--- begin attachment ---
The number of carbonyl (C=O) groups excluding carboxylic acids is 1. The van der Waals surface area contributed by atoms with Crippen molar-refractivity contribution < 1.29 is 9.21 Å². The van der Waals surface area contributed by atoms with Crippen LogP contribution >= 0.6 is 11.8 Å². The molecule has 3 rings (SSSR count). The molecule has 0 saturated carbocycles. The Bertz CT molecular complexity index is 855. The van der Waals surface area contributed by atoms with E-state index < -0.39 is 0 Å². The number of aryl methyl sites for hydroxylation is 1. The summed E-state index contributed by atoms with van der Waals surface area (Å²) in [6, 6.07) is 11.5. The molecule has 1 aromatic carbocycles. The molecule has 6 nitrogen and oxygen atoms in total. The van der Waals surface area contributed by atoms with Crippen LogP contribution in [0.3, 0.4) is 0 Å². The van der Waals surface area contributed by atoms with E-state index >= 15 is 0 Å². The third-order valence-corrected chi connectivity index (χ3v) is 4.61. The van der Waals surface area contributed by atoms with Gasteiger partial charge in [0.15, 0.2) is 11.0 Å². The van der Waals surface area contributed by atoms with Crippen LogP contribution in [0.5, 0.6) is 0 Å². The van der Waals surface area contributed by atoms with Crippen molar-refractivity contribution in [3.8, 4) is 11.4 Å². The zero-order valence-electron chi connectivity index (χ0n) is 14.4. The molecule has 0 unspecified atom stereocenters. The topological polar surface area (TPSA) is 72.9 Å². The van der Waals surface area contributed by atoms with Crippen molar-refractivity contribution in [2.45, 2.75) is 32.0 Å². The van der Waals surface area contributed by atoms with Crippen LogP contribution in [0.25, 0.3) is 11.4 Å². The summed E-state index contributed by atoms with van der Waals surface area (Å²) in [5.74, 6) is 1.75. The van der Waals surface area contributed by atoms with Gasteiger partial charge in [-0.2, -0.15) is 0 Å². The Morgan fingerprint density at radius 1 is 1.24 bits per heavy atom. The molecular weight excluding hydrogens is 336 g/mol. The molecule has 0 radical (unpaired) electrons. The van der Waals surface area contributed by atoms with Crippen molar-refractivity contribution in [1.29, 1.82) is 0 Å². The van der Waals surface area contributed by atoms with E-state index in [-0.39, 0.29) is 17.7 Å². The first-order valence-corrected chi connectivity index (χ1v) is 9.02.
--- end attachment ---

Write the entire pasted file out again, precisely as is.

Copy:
The number of carbonyl (C=O) groups excluding carboxylic acids is 1. The van der Waals surface area contributed by atoms with Crippen molar-refractivity contribution < 1.29 is 9.21 Å². The van der Waals surface area contributed by atoms with Crippen LogP contribution >= 0.6 is 11.8 Å². The molecule has 3 rings (SSSR count). The molecule has 0 saturated carbocycles. The Bertz CT molecular complexity index is 855. The van der Waals surface area contributed by atoms with E-state index < -0.39 is 0 Å². The number of aryl methyl sites for hydroxylation is 1. The summed E-state index contributed by atoms with van der Waals surface area (Å²) in [6, 6.07) is 11.5. The molecule has 1 aromatic carbocycles. The molecule has 6 nitrogen and oxygen atoms in total. The van der Waals surface area contributed by atoms with Crippen LogP contribution in [0.3, 0.4) is 0 Å². The van der Waals surface area contributed by atoms with E-state index >= 15 is 0 Å². The third-order valence-corrected chi connectivity index (χ3v) is 4.61. The van der Waals surface area contributed by atoms with Gasteiger partial charge in [0.15, 0.2) is 11.0 Å². The van der Waals surface area contributed by atoms with Crippen LogP contribution in [0.5, 0.6) is 0 Å². The van der Waals surface area contributed by atoms with Crippen molar-refractivity contribution in [3.8, 4) is 11.4 Å². The zero-order valence-electron chi connectivity index (χ0n) is 14.4. The molecule has 0 unspecified atom stereocenters. The topological polar surface area (TPSA) is 72.9 Å². The van der Waals surface area contributed by atoms with Crippen molar-refractivity contribution in [2.45, 2.75) is 32.0 Å². The van der Waals surface area contributed by atoms with Crippen LogP contribution in [0.25, 0.3) is 11.4 Å². The summed E-state index contributed by atoms with van der Waals surface area (Å²) in [5.74, 6) is 1.75. The van der Waals surface area contributed by atoms with Gasteiger partial charge in [-0.2, -0.15) is 0 Å². The Morgan fingerprint density at radius 1 is 1.24 bits per heavy atom. The molecular weight excluding hydrogens is 336 g/mol. The molecule has 0 radical (unpaired) electrons. The van der Waals surface area contributed by atoms with Crippen molar-refractivity contribution in [1.29, 1.82) is 0 Å². The van der Waals surface area contributed by atoms with E-state index in [-0.39, 0.29) is 17.7 Å². The first-order valence-corrected chi connectivity index (χ1v) is 9.02.